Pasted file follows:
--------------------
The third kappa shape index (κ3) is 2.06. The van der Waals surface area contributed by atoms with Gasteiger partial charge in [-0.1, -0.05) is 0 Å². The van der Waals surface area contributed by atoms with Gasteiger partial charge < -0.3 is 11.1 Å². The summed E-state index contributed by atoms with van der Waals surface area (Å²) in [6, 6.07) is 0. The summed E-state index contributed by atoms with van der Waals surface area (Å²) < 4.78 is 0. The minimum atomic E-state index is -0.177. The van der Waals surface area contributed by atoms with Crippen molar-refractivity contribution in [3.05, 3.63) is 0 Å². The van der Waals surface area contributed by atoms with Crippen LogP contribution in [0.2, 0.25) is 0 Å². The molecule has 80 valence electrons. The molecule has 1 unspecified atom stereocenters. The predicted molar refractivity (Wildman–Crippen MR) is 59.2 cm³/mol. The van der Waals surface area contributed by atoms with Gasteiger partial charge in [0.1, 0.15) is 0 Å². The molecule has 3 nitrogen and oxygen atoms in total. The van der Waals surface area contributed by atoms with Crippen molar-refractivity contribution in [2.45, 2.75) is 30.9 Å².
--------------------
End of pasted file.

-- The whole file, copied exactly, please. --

The third kappa shape index (κ3) is 2.06. The van der Waals surface area contributed by atoms with Gasteiger partial charge in [-0.1, -0.05) is 0 Å². The van der Waals surface area contributed by atoms with Gasteiger partial charge < -0.3 is 11.1 Å². The summed E-state index contributed by atoms with van der Waals surface area (Å²) in [6, 6.07) is 0. The summed E-state index contributed by atoms with van der Waals surface area (Å²) < 4.78 is 0. The minimum atomic E-state index is -0.177. The van der Waals surface area contributed by atoms with Crippen molar-refractivity contribution in [3.05, 3.63) is 0 Å². The van der Waals surface area contributed by atoms with Crippen LogP contribution in [0.2, 0.25) is 0 Å². The molecule has 80 valence electrons. The molecule has 1 unspecified atom stereocenters. The predicted molar refractivity (Wildman–Crippen MR) is 59.2 cm³/mol. The van der Waals surface area contributed by atoms with Gasteiger partial charge in [0.1, 0.15) is 0 Å². The molecule has 3 nitrogen and oxygen atoms in total. The van der Waals surface area contributed by atoms with Crippen molar-refractivity contribution in [2.45, 2.75) is 30.9 Å².